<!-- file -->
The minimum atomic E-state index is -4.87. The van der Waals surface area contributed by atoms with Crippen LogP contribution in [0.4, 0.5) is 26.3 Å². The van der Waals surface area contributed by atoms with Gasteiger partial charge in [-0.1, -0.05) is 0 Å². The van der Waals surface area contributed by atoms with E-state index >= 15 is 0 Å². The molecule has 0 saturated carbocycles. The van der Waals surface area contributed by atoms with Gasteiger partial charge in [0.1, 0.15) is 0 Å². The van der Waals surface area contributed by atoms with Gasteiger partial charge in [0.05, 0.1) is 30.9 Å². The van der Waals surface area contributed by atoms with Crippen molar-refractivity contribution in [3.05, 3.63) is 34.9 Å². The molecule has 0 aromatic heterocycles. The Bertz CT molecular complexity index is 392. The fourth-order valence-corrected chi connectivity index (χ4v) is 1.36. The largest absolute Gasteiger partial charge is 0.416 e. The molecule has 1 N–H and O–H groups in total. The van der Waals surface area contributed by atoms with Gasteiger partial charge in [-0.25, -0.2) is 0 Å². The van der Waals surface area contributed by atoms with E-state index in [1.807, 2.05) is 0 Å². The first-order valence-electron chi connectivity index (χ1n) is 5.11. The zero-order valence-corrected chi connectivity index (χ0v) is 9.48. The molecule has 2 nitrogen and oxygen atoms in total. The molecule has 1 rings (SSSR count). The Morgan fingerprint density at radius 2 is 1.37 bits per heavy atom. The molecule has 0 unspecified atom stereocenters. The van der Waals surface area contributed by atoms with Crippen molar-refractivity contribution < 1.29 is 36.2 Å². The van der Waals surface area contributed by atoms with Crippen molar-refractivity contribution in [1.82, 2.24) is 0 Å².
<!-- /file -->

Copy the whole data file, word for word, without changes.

The minimum atomic E-state index is -4.87. The van der Waals surface area contributed by atoms with Crippen LogP contribution in [0.4, 0.5) is 26.3 Å². The van der Waals surface area contributed by atoms with Gasteiger partial charge in [-0.1, -0.05) is 0 Å². The van der Waals surface area contributed by atoms with E-state index >= 15 is 0 Å². The molecule has 0 saturated carbocycles. The van der Waals surface area contributed by atoms with Gasteiger partial charge in [0.1, 0.15) is 0 Å². The van der Waals surface area contributed by atoms with Gasteiger partial charge in [0.05, 0.1) is 30.9 Å². The van der Waals surface area contributed by atoms with Crippen molar-refractivity contribution in [3.05, 3.63) is 34.9 Å². The molecule has 0 aromatic heterocycles. The Bertz CT molecular complexity index is 392. The fourth-order valence-corrected chi connectivity index (χ4v) is 1.36. The largest absolute Gasteiger partial charge is 0.416 e. The molecule has 1 N–H and O–H groups in total. The van der Waals surface area contributed by atoms with Gasteiger partial charge in [-0.25, -0.2) is 0 Å². The van der Waals surface area contributed by atoms with E-state index in [1.807, 2.05) is 0 Å². The first-order valence-electron chi connectivity index (χ1n) is 5.11. The zero-order valence-corrected chi connectivity index (χ0v) is 9.48. The molecule has 2 nitrogen and oxygen atoms in total. The molecule has 1 rings (SSSR count). The Morgan fingerprint density at radius 2 is 1.37 bits per heavy atom. The molecule has 0 unspecified atom stereocenters. The van der Waals surface area contributed by atoms with Crippen molar-refractivity contribution < 1.29 is 36.2 Å². The van der Waals surface area contributed by atoms with Crippen molar-refractivity contribution in [1.82, 2.24) is 0 Å².